Will this trend continue? Craft beer has achieved cult of personality status in recent years. It occupies cultural space once owned by music and film. That won't last forever. Eventually, consumers are going to reject exorbitant prices. Eventually, the haze craze will moderate or go away. Eventually.

Event Madness 
Back in the dark ages, about five years ago, a few of us were talking about event fatigue. Beer centric events were happening at a rate of one or two a week and it was getting hard to keep up. Little did we know what was coming.

Driven largely by social media, the pace of events has turned into a tsunami. Release parties, tap takeovers, festivals and mini-festivals litter the calendar. Breweries and pubs are constantly looking for ways to promote their beers and brands. Someone stub their toe in the brewery? Organize a party to celebrate their return to action. Festival hype is off the charts.

You can't fault breweries, pubs and festival organizers for using social media. Traditional print and electronic media are virtually worthless as a means of promoting beer brands and events at the local level. Social media can reach a targeted audience in minutes.

My problem with this arrangement is that these events often aren't events at all. In many cases, they're a joke. Yet you have event whores who organize their schedules around scurrying from place to place fixated on what's next. Attention spans and conversational drinking take a beating.

The event crush and social media circus will certainly continue into 2018 and beyond. In fact, they're likely to intensify. Sad to say, this is the nature of craft beer until a new way of promotion comes along. When will that be? Sorry, I don't have a crystal ball.

Happy Holidays!

Tuesday, December 12, 2017

Portland's Plot to Steal the Old Town Stag

The ongoing battle between Old Town Brewing and the city of Portland continues. Officially, the city says it's working to resolve the dispute amicably. Behind the scenes, it's scheming to bully Old Town into eventually giving up the fight to preserve its legally granted trademark,

As pissed off as folks in and around the brewing community are, everyone needs to understand that this is mostly a matter of negligence and stupidity on the part of the city. Yeah, there's a hefty bit of greed mixed in, but this is mostly about stupidity and negligence.

Let your mind wander back to 2010, when the city of Portland bumbled into acquiring the White Stag sign in Old Town. Had it not acquired the sign and agreed to pay for annual maintenance and such, the old sign would have apparently wound up at the dump.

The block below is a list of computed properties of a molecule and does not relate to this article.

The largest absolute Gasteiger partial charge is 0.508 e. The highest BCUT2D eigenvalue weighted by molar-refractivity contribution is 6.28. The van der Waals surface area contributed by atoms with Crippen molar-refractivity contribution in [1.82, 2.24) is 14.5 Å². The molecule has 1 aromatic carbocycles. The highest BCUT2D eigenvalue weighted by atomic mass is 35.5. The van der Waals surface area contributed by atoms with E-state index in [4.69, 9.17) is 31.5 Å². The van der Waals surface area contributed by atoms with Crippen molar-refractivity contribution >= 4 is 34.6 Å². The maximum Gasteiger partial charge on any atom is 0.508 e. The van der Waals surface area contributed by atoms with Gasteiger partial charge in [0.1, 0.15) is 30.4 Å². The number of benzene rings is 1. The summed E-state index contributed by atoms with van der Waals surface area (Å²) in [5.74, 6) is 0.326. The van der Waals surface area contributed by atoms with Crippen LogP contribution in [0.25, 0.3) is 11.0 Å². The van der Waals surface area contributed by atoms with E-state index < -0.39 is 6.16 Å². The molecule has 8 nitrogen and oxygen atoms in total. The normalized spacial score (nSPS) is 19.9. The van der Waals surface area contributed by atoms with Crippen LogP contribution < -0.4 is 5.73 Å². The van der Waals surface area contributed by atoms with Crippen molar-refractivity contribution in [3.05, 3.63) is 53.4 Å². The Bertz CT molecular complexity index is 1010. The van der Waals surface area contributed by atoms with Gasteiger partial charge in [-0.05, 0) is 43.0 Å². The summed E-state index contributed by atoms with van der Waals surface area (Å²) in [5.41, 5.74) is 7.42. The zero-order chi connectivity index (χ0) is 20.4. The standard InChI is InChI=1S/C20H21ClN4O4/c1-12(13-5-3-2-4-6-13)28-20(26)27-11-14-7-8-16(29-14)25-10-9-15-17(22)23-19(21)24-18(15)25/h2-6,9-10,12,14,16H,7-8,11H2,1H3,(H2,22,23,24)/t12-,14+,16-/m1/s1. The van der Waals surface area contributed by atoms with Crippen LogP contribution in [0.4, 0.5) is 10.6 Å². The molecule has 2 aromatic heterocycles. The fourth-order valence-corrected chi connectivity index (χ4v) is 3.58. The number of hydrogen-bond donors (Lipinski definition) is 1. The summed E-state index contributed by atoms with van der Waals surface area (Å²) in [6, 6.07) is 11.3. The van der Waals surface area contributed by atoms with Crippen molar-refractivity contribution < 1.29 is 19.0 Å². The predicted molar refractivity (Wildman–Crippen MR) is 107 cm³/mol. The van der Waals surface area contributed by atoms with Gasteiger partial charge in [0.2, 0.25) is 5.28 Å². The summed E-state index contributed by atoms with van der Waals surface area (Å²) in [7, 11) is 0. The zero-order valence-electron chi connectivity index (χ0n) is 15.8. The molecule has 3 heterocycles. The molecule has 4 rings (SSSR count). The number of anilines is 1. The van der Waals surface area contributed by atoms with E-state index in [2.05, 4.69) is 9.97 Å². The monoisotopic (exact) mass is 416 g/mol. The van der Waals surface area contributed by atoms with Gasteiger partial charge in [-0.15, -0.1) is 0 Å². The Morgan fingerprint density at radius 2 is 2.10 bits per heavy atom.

Once the city gained ownership, it took a rather sloppy approach to protecting what it had. Instead of registering the sign and the stag with the U.S. Patent and Trademark Office, the city obtained rights to use the image on a variety of products, including clothing and footwear, but not beer products, from the state. That was in 2011.

A year later, in 2012, Old Town Brewing registered the stag image with the U.S. Patent Office, securing the sole right to use the logo on beer-related products. That mark became "incontestable" recently, having been active for five years. Keep in mind that a U.S. trademark carries significantly more weight than state protection.

The city eventually did get around to registering the stag image with the U.S. Patent Office in 2015, allowing use on clothing, tote bags, cycling jerseys, etc.. However, it failed to obtain a trademark that would allow it to use the stag on beer products, or to license the image to beer companies.

Perhaps recognizing its negligence, the city made three attempts (2015, 2016, 2017) to acquire a federal trademark that would allow it to use or license the image for beer. The Patent Office refused the city's application each time. Actually, the city's request was initially approved in 2016, then revoked after Old Town filed a letter of protest.

Today, city officials whine that the stag is part of the city's identity. "It's our Space Needle, our Golden Gate Bridge, an iconic representation of Portland," so they say. They argue the city owns the sign and, as such, must have the right to use or license it any way it wishes.

Strange, though. If the stag and the sign were such an important part of Portlandia culture, you wonder why the city wasn't more proactive in 2010 or 2011. That's when it could have filed for and surely secured a federal trademark allowing it to use the stag as it pleased. Bunch of bunglers.

Having failed to make a broad trademark application in a timely fashion, the city is now attempting to bully Old Town into surrendering its trademark by forcing it to spend thousands of dollars on attorney fees and related legal expenses.